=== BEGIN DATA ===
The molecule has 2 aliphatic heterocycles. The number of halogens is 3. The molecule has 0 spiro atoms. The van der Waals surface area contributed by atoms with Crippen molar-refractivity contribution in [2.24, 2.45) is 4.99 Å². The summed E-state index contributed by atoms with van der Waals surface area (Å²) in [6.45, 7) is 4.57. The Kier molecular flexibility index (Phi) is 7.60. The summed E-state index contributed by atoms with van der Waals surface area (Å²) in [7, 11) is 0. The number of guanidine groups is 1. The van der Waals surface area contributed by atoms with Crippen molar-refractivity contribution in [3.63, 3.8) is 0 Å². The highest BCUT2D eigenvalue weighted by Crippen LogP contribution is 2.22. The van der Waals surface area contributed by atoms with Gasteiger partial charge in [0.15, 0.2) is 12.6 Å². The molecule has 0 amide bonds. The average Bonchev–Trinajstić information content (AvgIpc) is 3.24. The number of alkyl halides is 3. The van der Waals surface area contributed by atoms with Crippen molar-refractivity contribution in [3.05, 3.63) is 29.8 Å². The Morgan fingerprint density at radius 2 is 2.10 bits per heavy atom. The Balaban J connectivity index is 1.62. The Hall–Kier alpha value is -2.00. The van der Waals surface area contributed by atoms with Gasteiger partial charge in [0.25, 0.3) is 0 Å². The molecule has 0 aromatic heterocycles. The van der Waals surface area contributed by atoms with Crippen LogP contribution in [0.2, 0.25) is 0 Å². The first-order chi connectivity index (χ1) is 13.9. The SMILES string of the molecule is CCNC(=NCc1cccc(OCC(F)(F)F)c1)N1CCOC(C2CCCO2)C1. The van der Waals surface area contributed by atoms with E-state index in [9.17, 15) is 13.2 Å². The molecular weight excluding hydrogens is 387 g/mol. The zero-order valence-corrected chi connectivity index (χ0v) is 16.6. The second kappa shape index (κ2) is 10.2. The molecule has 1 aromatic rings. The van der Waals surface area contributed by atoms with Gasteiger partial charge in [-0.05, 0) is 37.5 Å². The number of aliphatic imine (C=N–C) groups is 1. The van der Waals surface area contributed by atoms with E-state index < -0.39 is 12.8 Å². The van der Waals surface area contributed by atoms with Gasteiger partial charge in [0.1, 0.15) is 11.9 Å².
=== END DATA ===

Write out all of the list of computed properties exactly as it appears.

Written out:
The molecule has 2 aliphatic heterocycles. The number of halogens is 3. The molecule has 0 spiro atoms. The van der Waals surface area contributed by atoms with Crippen molar-refractivity contribution in [2.24, 2.45) is 4.99 Å². The summed E-state index contributed by atoms with van der Waals surface area (Å²) in [6.45, 7) is 4.57. The Kier molecular flexibility index (Phi) is 7.60. The summed E-state index contributed by atoms with van der Waals surface area (Å²) in [7, 11) is 0. The number of guanidine groups is 1. The van der Waals surface area contributed by atoms with Crippen molar-refractivity contribution in [3.63, 3.8) is 0 Å². The highest BCUT2D eigenvalue weighted by Crippen LogP contribution is 2.22. The van der Waals surface area contributed by atoms with Gasteiger partial charge in [0.15, 0.2) is 12.6 Å². The molecule has 0 amide bonds. The average Bonchev–Trinajstić information content (AvgIpc) is 3.24. The number of alkyl halides is 3. The van der Waals surface area contributed by atoms with Crippen molar-refractivity contribution in [3.05, 3.63) is 29.8 Å². The Morgan fingerprint density at radius 2 is 2.10 bits per heavy atom. The Balaban J connectivity index is 1.62. The Hall–Kier alpha value is -2.00. The van der Waals surface area contributed by atoms with Gasteiger partial charge in [0.25, 0.3) is 0 Å². The molecule has 0 aromatic heterocycles. The van der Waals surface area contributed by atoms with Crippen LogP contribution in [0.2, 0.25) is 0 Å². The first-order chi connectivity index (χ1) is 13.9. The SMILES string of the molecule is CCNC(=NCc1cccc(OCC(F)(F)F)c1)N1CCOC(C2CCCO2)C1. The van der Waals surface area contributed by atoms with E-state index in [9.17, 15) is 13.2 Å². The molecular weight excluding hydrogens is 387 g/mol. The zero-order valence-corrected chi connectivity index (χ0v) is 16.6. The second kappa shape index (κ2) is 10.2. The molecule has 1 aromatic rings. The van der Waals surface area contributed by atoms with Gasteiger partial charge in [-0.05, 0) is 37.5 Å². The number of aliphatic imine (C=N–C) groups is 1. The van der Waals surface area contributed by atoms with E-state index < -0.39 is 12.8 Å². The van der Waals surface area contributed by atoms with Gasteiger partial charge in [0.1, 0.15) is 11.9 Å².